Sunday, August 22, 2010


Asian cuisine is probably the most challenging to me. There are so many styles and flavor profiles, my head spins. Sweet, salty, sour, oh! It's all so delicious. I'm fortunate to live near Koreatown, which gives me easy access to some awesome Asian markets. I love strolling down each aisle, drooling over the possibilities. Here's one of the easiest treats I've been able to concoct.

Vegan Gyoza

  • 1 package of gyoza or dumpling wrappers (check for veganocity, some like to sneak in eggs!)
  • 1 cup Bok Choy, Napa cabbage or kale, finely chopped
  • 1/2 cup Shiitake, King Oyster or Portobello mushrooms, finely chopped
  • 1/3 cup celery, finely chopped
  • 1/3 cup carrots, finely chopped
  • 1/4 cup green onions, finely chopped
  • 1-2 inch piece of ginger, peeled and finely grated (microplanes are great for this)
  • 2 tablespoons finely minced garlic (3-4 cloves)
  • 2-4 tablespoons tamari or soy sauce
  • 1 tablespoon sesame oil
  • 1/2 tablespoon vegetable oil
  • 1/2 tablespoon vegetable oil, for frying
  • dash or more, red pepper flakes
  • fresh black pepper to taste
  • 2-6 tablespoon water, for steaming

Preparing the filling

Over medium-high heat, add the vegetable oil to a hot skillet or wok. Once oil is hot, drop in the carrots and garlic and cook for 4 minutes, stirring constantly. Add the celery and cook for another 2 minutes while stirring constantly. Next toss in the sesame oil, mushrooms, cabbage, ginger, pepper and chili flakes and coat well with oil. Cook this mixture for another 2 minutes, then add in the green onions. Stir in two tablespoons of soy sauce or tamari and taste for saltiness. Add a few more dashes if necessary and allow to evaporate. Again taste while you go and check for balance. If it needs more ginger or soy sauce, adjust to your liking. Once all the veggies are nicely sauteed and soft, transfer to a bowl and allow to cool for at least 15 minutes.

Assembling the dumplings

Take a teaspoon or slightly more depending on the size of your gyoza skins and place the veggie filling in the center of your dumpling. Avoid over-stuffing the wrappers. Moisten the edges with a little water and fold over the wrapper to form a half moon. Pinch or press down the edges and make sure they are well sealed. To make a fancy crimped edge, gather a part of the edge and folding it over on to itself by making a little "S". Repeat this folding pattern 3-4 times on each dumpling. If you need more visual aid check out this guy's video: Warning! These dumplings are not vegan. Skip to 2:00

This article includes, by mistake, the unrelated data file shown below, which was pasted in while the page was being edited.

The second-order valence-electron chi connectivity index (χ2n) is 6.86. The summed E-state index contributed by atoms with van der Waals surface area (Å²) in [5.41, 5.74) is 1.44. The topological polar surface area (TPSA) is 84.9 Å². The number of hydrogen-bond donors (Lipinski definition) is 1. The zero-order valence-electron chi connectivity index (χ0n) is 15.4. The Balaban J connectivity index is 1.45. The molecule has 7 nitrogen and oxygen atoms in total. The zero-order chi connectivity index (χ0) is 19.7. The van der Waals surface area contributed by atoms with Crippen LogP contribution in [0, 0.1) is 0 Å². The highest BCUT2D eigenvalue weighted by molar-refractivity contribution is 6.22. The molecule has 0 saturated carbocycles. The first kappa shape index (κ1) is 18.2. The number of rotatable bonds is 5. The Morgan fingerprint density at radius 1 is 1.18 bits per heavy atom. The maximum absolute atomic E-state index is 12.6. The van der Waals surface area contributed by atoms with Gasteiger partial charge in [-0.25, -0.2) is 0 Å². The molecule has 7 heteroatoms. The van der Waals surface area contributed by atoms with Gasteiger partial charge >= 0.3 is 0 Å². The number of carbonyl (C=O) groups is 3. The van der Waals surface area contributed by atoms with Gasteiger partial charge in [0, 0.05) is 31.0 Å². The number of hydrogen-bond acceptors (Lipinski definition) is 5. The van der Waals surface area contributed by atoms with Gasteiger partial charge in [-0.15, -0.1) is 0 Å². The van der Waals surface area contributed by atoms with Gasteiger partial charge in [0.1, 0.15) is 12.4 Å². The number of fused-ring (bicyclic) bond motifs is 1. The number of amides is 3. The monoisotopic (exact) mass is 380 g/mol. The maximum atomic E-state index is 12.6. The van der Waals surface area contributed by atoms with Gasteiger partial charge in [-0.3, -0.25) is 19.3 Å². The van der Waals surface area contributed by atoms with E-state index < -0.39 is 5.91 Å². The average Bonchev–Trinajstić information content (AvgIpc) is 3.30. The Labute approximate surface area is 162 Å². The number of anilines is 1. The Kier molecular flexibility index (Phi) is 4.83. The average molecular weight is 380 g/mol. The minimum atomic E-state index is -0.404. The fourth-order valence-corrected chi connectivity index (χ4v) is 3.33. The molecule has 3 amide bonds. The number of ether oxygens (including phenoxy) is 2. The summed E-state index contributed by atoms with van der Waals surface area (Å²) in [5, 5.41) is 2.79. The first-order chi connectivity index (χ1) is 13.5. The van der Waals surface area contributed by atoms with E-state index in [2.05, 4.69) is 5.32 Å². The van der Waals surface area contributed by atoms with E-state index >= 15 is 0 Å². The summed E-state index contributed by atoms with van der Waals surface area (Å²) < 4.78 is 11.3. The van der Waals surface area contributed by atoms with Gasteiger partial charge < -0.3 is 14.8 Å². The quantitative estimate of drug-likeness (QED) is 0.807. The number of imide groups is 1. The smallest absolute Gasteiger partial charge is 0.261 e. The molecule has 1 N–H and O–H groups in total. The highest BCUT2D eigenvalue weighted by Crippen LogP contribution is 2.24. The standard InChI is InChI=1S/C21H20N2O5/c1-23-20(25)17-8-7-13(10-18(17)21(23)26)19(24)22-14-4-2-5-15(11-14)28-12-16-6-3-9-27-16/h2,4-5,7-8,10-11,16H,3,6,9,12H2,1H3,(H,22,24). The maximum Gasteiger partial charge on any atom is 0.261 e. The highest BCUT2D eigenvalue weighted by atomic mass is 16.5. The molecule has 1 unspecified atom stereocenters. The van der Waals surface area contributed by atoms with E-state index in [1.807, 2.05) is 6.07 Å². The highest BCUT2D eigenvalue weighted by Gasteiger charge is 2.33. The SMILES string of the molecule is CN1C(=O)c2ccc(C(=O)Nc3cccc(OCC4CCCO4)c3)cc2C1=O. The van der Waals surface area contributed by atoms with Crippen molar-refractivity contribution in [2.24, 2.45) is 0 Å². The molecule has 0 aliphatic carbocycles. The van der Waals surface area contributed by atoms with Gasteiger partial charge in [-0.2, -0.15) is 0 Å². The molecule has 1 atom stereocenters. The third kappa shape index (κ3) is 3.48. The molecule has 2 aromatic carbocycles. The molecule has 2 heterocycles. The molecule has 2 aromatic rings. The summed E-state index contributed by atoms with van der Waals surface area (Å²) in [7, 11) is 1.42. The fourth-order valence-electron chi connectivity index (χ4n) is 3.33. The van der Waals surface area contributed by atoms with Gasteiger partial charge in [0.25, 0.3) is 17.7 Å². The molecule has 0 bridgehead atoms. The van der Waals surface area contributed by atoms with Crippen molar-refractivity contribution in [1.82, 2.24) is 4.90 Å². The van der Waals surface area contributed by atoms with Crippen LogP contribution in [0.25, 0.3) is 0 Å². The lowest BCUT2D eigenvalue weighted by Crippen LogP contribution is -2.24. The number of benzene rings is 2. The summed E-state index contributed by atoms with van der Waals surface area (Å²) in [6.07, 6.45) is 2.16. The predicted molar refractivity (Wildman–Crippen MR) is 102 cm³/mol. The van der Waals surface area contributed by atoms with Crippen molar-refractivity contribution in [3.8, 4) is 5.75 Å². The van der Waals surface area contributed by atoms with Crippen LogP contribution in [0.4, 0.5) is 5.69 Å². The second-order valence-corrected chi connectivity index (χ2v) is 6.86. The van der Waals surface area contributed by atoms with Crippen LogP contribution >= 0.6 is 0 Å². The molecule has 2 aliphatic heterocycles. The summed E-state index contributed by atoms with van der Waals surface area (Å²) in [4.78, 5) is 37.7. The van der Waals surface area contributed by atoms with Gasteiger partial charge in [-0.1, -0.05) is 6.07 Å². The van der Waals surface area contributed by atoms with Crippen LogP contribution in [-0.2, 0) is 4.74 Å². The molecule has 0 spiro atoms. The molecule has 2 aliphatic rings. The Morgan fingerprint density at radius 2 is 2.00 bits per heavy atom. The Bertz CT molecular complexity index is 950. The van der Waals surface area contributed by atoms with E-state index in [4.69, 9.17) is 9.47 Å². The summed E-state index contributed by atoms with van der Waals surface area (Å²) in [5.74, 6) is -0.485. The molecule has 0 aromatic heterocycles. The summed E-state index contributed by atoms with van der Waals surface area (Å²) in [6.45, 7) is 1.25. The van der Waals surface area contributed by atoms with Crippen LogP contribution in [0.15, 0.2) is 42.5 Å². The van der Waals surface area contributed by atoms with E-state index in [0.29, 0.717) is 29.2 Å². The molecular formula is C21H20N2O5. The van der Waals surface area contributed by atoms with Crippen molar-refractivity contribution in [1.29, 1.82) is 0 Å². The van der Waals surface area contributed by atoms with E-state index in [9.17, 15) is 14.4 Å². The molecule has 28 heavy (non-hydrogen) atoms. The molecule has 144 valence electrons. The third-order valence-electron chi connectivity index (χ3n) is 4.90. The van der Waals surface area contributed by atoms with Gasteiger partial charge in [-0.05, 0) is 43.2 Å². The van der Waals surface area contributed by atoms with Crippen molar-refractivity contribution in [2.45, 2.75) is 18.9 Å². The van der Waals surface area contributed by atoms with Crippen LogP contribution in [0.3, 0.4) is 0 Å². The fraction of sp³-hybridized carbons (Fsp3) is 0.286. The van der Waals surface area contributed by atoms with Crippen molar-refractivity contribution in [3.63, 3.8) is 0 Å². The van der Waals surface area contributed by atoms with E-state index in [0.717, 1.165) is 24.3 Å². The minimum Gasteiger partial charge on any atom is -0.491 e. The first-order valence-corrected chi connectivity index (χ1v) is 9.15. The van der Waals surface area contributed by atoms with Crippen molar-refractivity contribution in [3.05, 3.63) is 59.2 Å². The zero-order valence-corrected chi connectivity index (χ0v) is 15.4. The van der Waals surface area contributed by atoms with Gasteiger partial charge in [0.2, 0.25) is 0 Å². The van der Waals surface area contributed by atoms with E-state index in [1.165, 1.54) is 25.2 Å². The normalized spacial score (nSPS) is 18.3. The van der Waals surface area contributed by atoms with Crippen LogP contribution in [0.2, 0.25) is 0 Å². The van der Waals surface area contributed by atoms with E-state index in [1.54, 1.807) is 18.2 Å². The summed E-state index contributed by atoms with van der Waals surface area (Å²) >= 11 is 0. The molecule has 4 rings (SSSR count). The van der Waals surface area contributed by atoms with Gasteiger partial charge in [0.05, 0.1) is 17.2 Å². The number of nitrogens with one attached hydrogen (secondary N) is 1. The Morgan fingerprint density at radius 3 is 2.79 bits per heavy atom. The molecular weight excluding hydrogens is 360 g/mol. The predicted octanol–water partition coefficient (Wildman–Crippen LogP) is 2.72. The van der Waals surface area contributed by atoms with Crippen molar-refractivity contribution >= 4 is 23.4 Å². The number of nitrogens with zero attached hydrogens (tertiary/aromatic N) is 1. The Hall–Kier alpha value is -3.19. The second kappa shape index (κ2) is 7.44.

Cooking the dumplings

In a hot pan over medium-high heat add 1/2 tablespoon of vegetable oil. Drop in your dumplings and spread them out evenly across the pan. Cook for 2-3 minutes until lightly browned, then flip over and brown the other side. When both sides are lightly browned, add in 2-3 tablespoons of water and cover with a lid. Turn the heat down to just medium and allow the water to completely evaporate. Once the water evaporates, check for doneness. Gyoza are done when they are entirely translucent. If there are still some opaque parts, add another tablespoon of water, cover and cook for an additional few minutes. Don't leave them unattended. You are almost done! Flip them over if they are getting too brown on one side and turn down the heat just a touch. Depending on your make of wrappers you may have to repeat the steaming process 2-3 times. Your patience will be rewarded.

Serve these with sesame-chili soy sauce. Just add 3 parts soy sauce, 2 parts rice wine vinegar, 1 part sesame oil and a few dashes of red chili flake.



  1. Wow! I will try these today. I have everything here but the gyoza skins, but luckily I live near Korean, Chinese, and Vietnamese grocery stores. Thank you.

  2. Gauri Radha गौरी राधाNovember 28, 2010 at 8:03 AM

    That looks very appetizing!!!